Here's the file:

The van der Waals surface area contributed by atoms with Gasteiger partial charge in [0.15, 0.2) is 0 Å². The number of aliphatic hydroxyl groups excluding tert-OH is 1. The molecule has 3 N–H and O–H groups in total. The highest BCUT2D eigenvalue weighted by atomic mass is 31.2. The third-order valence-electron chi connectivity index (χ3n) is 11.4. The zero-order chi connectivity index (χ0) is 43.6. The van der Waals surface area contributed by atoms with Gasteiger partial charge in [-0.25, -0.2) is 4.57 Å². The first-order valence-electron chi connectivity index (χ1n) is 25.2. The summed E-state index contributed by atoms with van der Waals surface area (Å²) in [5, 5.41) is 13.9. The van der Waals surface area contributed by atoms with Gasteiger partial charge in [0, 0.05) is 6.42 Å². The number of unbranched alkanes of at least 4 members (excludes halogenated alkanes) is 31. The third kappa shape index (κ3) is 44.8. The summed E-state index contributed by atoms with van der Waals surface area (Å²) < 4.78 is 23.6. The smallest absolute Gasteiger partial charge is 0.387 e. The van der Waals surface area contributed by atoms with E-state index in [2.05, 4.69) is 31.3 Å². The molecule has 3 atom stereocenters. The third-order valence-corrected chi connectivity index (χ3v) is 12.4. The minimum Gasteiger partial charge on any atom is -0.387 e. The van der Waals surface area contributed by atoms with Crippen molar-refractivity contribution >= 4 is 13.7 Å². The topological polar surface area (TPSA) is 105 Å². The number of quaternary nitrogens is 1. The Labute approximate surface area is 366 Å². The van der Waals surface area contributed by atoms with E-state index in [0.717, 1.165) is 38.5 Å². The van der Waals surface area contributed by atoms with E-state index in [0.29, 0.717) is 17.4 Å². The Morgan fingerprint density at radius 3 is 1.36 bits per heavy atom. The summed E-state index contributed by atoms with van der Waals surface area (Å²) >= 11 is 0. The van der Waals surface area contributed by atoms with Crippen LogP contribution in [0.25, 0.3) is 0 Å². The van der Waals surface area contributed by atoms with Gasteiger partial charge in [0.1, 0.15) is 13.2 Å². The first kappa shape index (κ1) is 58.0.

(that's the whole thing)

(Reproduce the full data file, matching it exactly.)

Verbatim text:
The van der Waals surface area contributed by atoms with Gasteiger partial charge in [0.15, 0.2) is 0 Å². The number of aliphatic hydroxyl groups excluding tert-OH is 1. The molecule has 3 N–H and O–H groups in total. The highest BCUT2D eigenvalue weighted by atomic mass is 31.2. The third-order valence-electron chi connectivity index (χ3n) is 11.4. The zero-order chi connectivity index (χ0) is 43.6. The van der Waals surface area contributed by atoms with Gasteiger partial charge in [-0.25, -0.2) is 4.57 Å². The first-order valence-electron chi connectivity index (χ1n) is 25.2. The summed E-state index contributed by atoms with van der Waals surface area (Å²) in [5, 5.41) is 13.9. The van der Waals surface area contributed by atoms with Gasteiger partial charge in [0, 0.05) is 6.42 Å². The number of unbranched alkanes of at least 4 members (excludes halogenated alkanes) is 31. The third kappa shape index (κ3) is 44.8. The summed E-state index contributed by atoms with van der Waals surface area (Å²) < 4.78 is 23.6. The smallest absolute Gasteiger partial charge is 0.387 e. The van der Waals surface area contributed by atoms with E-state index in [2.05, 4.69) is 31.3 Å². The molecule has 3 atom stereocenters. The third-order valence-corrected chi connectivity index (χ3v) is 12.4. The minimum Gasteiger partial charge on any atom is -0.387 e. The van der Waals surface area contributed by atoms with Crippen molar-refractivity contribution >= 4 is 13.7 Å². The topological polar surface area (TPSA) is 105 Å². The number of quaternary nitrogens is 1. The Labute approximate surface area is 366 Å². The van der Waals surface area contributed by atoms with E-state index in [0.717, 1.165) is 38.5 Å². The van der Waals surface area contributed by atoms with E-state index in [0.29, 0.717) is 17.4 Å². The Morgan fingerprint density at radius 3 is 1.36 bits per heavy atom. The summed E-state index contributed by atoms with van der Waals surface area (Å²) >= 11 is 0. The van der Waals surface area contributed by atoms with Crippen LogP contribution in [0.25, 0.3) is 0 Å². The van der Waals surface area contributed by atoms with Gasteiger partial charge in [0.1, 0.15) is 13.2 Å². The first kappa shape index (κ1) is 58.0.